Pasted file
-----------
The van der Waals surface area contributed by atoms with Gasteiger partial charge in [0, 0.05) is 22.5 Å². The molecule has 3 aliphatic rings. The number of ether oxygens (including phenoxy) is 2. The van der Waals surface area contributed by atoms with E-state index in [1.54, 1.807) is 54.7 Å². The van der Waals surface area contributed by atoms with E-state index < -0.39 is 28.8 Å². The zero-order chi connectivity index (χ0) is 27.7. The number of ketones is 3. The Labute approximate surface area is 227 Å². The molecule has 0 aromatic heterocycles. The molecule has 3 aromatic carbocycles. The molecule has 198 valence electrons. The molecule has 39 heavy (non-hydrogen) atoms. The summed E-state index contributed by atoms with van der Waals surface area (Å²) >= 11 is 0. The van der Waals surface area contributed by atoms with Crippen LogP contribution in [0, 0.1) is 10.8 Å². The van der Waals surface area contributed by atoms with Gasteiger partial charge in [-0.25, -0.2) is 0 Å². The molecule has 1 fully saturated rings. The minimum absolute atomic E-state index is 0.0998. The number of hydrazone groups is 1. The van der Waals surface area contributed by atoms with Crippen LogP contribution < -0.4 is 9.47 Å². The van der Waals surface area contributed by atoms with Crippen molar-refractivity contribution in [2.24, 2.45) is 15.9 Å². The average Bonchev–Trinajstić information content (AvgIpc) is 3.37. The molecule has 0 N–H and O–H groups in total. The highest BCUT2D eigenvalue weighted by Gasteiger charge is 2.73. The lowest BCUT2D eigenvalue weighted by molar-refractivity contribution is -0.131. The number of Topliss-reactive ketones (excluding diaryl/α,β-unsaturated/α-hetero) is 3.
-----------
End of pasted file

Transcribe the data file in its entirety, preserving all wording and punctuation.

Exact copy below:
The van der Waals surface area contributed by atoms with Gasteiger partial charge in [0, 0.05) is 22.5 Å². The molecule has 3 aliphatic rings. The number of ether oxygens (including phenoxy) is 2. The van der Waals surface area contributed by atoms with E-state index in [1.54, 1.807) is 54.7 Å². The van der Waals surface area contributed by atoms with E-state index < -0.39 is 28.8 Å². The zero-order chi connectivity index (χ0) is 27.7. The number of ketones is 3. The Labute approximate surface area is 227 Å². The molecule has 0 aromatic heterocycles. The molecule has 3 aromatic carbocycles. The molecule has 198 valence electrons. The molecule has 39 heavy (non-hydrogen) atoms. The summed E-state index contributed by atoms with van der Waals surface area (Å²) >= 11 is 0. The van der Waals surface area contributed by atoms with Crippen LogP contribution in [0, 0.1) is 10.8 Å². The van der Waals surface area contributed by atoms with Gasteiger partial charge in [-0.25, -0.2) is 0 Å². The molecule has 1 fully saturated rings. The minimum absolute atomic E-state index is 0.0998. The number of hydrazone groups is 1. The van der Waals surface area contributed by atoms with Crippen LogP contribution < -0.4 is 9.47 Å². The van der Waals surface area contributed by atoms with Crippen molar-refractivity contribution in [2.24, 2.45) is 15.9 Å². The average Bonchev–Trinajstić information content (AvgIpc) is 3.37. The molecule has 0 N–H and O–H groups in total. The highest BCUT2D eigenvalue weighted by Gasteiger charge is 2.73. The lowest BCUT2D eigenvalue weighted by molar-refractivity contribution is -0.131. The number of Topliss-reactive ketones (excluding diaryl/α,β-unsaturated/α-hetero) is 3.